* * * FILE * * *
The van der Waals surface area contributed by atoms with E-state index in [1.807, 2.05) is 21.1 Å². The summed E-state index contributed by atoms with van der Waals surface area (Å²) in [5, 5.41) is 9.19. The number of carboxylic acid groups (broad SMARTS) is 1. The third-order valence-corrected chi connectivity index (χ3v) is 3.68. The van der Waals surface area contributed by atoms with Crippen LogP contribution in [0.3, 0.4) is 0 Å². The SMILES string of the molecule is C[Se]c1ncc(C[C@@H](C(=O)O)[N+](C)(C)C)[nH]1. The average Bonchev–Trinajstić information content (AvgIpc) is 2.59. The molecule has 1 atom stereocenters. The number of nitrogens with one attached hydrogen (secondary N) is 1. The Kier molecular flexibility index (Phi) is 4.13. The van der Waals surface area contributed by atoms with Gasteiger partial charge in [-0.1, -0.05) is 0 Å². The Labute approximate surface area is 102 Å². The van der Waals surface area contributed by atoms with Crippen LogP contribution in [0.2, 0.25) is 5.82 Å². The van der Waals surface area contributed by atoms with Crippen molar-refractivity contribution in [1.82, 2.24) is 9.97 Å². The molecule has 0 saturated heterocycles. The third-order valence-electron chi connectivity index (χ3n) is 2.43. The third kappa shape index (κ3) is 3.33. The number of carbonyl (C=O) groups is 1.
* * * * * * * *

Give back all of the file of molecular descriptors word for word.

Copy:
The van der Waals surface area contributed by atoms with E-state index in [1.807, 2.05) is 21.1 Å². The summed E-state index contributed by atoms with van der Waals surface area (Å²) in [5, 5.41) is 9.19. The number of carboxylic acid groups (broad SMARTS) is 1. The third-order valence-corrected chi connectivity index (χ3v) is 3.68. The van der Waals surface area contributed by atoms with Crippen LogP contribution in [0.3, 0.4) is 0 Å². The SMILES string of the molecule is C[Se]c1ncc(C[C@@H](C(=O)O)[N+](C)(C)C)[nH]1. The average Bonchev–Trinajstić information content (AvgIpc) is 2.59. The molecule has 1 atom stereocenters. The number of nitrogens with one attached hydrogen (secondary N) is 1. The Kier molecular flexibility index (Phi) is 4.13. The van der Waals surface area contributed by atoms with Gasteiger partial charge in [-0.1, -0.05) is 0 Å². The Labute approximate surface area is 102 Å². The van der Waals surface area contributed by atoms with Crippen LogP contribution in [0.2, 0.25) is 5.82 Å². The van der Waals surface area contributed by atoms with Crippen molar-refractivity contribution in [1.82, 2.24) is 9.97 Å². The molecule has 0 saturated heterocycles. The third-order valence-electron chi connectivity index (χ3n) is 2.43. The third kappa shape index (κ3) is 3.33. The number of carbonyl (C=O) groups is 1.